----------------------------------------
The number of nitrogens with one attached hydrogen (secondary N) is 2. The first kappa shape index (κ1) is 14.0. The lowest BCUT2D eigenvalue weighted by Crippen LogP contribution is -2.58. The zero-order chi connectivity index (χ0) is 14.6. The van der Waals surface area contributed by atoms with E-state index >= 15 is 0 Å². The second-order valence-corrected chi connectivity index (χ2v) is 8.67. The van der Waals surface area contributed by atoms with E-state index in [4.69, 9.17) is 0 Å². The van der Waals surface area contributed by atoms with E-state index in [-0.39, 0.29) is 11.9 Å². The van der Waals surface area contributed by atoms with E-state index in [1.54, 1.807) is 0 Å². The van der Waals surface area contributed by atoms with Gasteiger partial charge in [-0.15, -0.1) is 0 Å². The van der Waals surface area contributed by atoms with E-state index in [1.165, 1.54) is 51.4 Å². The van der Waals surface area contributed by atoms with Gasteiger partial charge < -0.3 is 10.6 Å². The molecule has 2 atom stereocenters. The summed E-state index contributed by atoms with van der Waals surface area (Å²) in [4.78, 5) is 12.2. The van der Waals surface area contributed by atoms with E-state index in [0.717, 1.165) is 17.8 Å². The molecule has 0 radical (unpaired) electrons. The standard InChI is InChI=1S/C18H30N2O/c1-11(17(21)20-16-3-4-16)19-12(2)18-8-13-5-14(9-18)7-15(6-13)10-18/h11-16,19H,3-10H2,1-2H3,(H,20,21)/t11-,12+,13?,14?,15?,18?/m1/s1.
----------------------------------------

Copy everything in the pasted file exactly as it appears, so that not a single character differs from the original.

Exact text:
The number of nitrogens with one attached hydrogen (secondary N) is 2. The first kappa shape index (κ1) is 14.0. The lowest BCUT2D eigenvalue weighted by Crippen LogP contribution is -2.58. The zero-order chi connectivity index (χ0) is 14.6. The van der Waals surface area contributed by atoms with E-state index >= 15 is 0 Å². The second-order valence-corrected chi connectivity index (χ2v) is 8.67. The van der Waals surface area contributed by atoms with E-state index in [4.69, 9.17) is 0 Å². The van der Waals surface area contributed by atoms with E-state index in [-0.39, 0.29) is 11.9 Å². The van der Waals surface area contributed by atoms with E-state index in [1.54, 1.807) is 0 Å². The van der Waals surface area contributed by atoms with Gasteiger partial charge in [-0.15, -0.1) is 0 Å². The van der Waals surface area contributed by atoms with E-state index in [1.165, 1.54) is 51.4 Å². The van der Waals surface area contributed by atoms with Gasteiger partial charge < -0.3 is 10.6 Å². The molecule has 2 atom stereocenters. The summed E-state index contributed by atoms with van der Waals surface area (Å²) in [4.78, 5) is 12.2. The van der Waals surface area contributed by atoms with E-state index in [0.717, 1.165) is 17.8 Å². The molecule has 0 radical (unpaired) electrons. The standard InChI is InChI=1S/C18H30N2O/c1-11(17(21)20-16-3-4-16)19-12(2)18-8-13-5-14(9-18)7-15(6-13)10-18/h11-16,19H,3-10H2,1-2H3,(H,20,21)/t11-,12+,13?,14?,15?,18?/m1/s1.